12. 12.

    Decker SL. Two-thirds of primary care physicians accepted new Medicaid patients in 2011–12: a baseline to measure future acceptance rates. Health Affairs. 2013;32(7):1183–1187.

  13. 13.

    Levinson D. Access to Care: Provider Availability in Medicaid Managed Care. Washington, DC: Office of the Inspector General, Department of Health and Human Services; 2014. Available online at http://oig.hhs.gov/oei/reports/oei-02-13-00670.pdf.

  14. 14.

    Health Resources and Services Administration. What Are Rural Health Clinics (RHCs)?. Washington, DC: U.S. Department of Health and Human Services Available online at http://www.hrsa.gov/healthit/toolbox/RuralHealthITtoolbox/Introduction/ruralclinics.html.

  15. 15.

    Health Resources and Services Administration. Primary Care: The Health Center Program. U.S. Department of Health and Human Services Available online at http://bphc.hrsa.gov/about/index.html. Accessed August 23, 2013.

  16. 16.

    Jones E, Ku L, Smith S, Lardiere M. County Workforce, Reimbursement, and Organizational Factors Associated with Behavioral Health Capacity in Health Centers. Journal of Behavioral Health Services & Research. 2013.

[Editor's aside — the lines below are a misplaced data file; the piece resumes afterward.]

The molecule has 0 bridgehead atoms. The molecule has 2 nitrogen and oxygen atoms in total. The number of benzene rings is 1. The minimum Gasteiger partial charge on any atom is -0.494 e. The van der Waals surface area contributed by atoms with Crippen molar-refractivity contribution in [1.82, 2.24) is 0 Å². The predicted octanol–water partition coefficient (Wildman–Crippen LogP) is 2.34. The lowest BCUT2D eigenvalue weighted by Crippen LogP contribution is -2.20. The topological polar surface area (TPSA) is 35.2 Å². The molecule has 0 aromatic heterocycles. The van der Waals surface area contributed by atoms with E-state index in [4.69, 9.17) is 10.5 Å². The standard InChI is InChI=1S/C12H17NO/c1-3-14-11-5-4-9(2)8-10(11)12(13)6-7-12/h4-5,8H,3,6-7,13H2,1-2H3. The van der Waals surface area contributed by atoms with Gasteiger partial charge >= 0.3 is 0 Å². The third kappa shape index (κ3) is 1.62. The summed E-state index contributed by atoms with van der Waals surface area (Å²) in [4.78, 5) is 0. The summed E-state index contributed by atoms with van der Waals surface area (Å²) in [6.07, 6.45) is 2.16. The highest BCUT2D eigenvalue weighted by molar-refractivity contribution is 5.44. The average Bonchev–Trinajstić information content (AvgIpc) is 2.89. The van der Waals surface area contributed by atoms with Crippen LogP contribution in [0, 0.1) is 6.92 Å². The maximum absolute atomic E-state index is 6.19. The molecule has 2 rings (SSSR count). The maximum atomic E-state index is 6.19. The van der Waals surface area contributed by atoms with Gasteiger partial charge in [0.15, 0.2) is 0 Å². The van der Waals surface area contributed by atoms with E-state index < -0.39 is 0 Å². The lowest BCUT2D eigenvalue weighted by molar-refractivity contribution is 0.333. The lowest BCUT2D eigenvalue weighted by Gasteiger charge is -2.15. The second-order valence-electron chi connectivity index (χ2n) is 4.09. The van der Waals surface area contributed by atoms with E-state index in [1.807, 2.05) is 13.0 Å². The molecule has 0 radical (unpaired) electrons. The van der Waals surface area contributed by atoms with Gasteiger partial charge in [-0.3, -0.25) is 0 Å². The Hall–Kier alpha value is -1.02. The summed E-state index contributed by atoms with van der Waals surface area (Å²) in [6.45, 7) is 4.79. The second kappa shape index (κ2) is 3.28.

17. 17.

    Centers or Medicare and Medicaid Services. Rural Health Clinic. Washington, DC: US Department of Health and Human Services; 2014. Available online at http://www.cms.gov/Outreach-and-Education/Medicare-Learning-Network-MLN/MLNProducts/downloads/RuralHlthClinfctsht.pdf.

  18. 18.

    Soumerai SB, Ross-Degnan D, Avorn J, et al. Effects of Medicaid drug-payment limits on admission to hospitals and nursing homes. New England Journal of Medicine. 1991;325(15):1072–1077.

  19. 19.

    Soumerai S. Unintended outcomes of Medicaid drug cost-containment policies on the chronically mentally ill. Journal of Clinical Psychiatry. 2003;64 Suppl 17:19–22.

  20. 20.

    Horvitz-Lennon M, Normand SL, Gaccione P, et al. Partial versus full hospitalization for adults in psychiatric distress: a systematic review of the published literature (1957–1997). American Journal of Psychiatry. 2001;158(5):676–685.

  21. 21.

    National Alliance on Mental Illness. Medicaid Facts - What You Need to Know. Arlington, VA; 2003. Available online at http://www.nami.org/Content/NavigationMenu/Inform_Yourself/About_Public_Policy/Policy_Research_Institute/NAMI-Medicaid_Facts.pdf.